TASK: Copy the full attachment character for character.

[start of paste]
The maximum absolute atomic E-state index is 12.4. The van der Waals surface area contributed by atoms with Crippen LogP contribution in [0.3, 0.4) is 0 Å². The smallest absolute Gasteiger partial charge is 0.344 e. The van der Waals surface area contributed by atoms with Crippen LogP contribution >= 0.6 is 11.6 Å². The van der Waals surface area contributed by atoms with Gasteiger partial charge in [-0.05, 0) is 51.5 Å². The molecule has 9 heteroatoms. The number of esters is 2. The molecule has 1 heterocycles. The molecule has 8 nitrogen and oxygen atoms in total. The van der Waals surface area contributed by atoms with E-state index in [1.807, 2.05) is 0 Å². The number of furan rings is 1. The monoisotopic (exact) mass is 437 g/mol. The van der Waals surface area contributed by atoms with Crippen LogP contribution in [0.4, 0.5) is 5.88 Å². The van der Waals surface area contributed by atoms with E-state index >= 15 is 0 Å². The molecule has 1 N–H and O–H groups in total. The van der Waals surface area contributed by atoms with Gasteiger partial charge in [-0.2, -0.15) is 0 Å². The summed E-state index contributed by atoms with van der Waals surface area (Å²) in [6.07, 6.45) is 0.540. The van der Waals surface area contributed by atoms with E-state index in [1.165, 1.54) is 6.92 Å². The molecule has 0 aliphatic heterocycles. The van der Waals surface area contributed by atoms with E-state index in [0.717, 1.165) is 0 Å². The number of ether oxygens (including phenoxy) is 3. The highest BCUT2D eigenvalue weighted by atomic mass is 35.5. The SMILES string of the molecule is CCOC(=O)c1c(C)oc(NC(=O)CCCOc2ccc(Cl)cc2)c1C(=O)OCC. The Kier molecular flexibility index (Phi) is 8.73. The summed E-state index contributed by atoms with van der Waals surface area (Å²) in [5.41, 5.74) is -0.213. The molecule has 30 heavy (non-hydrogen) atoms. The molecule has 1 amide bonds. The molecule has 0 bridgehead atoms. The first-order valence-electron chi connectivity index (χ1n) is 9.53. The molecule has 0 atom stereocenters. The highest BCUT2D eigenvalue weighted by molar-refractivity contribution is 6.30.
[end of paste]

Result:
The maximum absolute atomic E-state index is 12.4. The van der Waals surface area contributed by atoms with Crippen LogP contribution in [0.3, 0.4) is 0 Å². The smallest absolute Gasteiger partial charge is 0.344 e. The van der Waals surface area contributed by atoms with Crippen LogP contribution >= 0.6 is 11.6 Å². The van der Waals surface area contributed by atoms with Gasteiger partial charge in [-0.05, 0) is 51.5 Å². The molecule has 9 heteroatoms. The number of esters is 2. The molecule has 1 heterocycles. The molecule has 8 nitrogen and oxygen atoms in total. The van der Waals surface area contributed by atoms with E-state index in [1.807, 2.05) is 0 Å². The number of furan rings is 1. The monoisotopic (exact) mass is 437 g/mol. The van der Waals surface area contributed by atoms with Crippen LogP contribution in [0.4, 0.5) is 5.88 Å². The van der Waals surface area contributed by atoms with E-state index >= 15 is 0 Å². The molecule has 1 N–H and O–H groups in total. The van der Waals surface area contributed by atoms with Gasteiger partial charge in [-0.2, -0.15) is 0 Å². The summed E-state index contributed by atoms with van der Waals surface area (Å²) in [6.07, 6.45) is 0.540. The van der Waals surface area contributed by atoms with E-state index in [1.165, 1.54) is 6.92 Å². The molecule has 0 aliphatic heterocycles. The van der Waals surface area contributed by atoms with E-state index in [0.717, 1.165) is 0 Å². The number of ether oxygens (including phenoxy) is 3. The highest BCUT2D eigenvalue weighted by atomic mass is 35.5. The SMILES string of the molecule is CCOC(=O)c1c(C)oc(NC(=O)CCCOc2ccc(Cl)cc2)c1C(=O)OCC. The Kier molecular flexibility index (Phi) is 8.73. The summed E-state index contributed by atoms with van der Waals surface area (Å²) in [5.41, 5.74) is -0.213. The molecule has 30 heavy (non-hydrogen) atoms. The molecule has 1 amide bonds. The molecule has 0 bridgehead atoms. The first-order valence-electron chi connectivity index (χ1n) is 9.53. The molecule has 0 atom stereocenters. The highest BCUT2D eigenvalue weighted by molar-refractivity contribution is 6.30.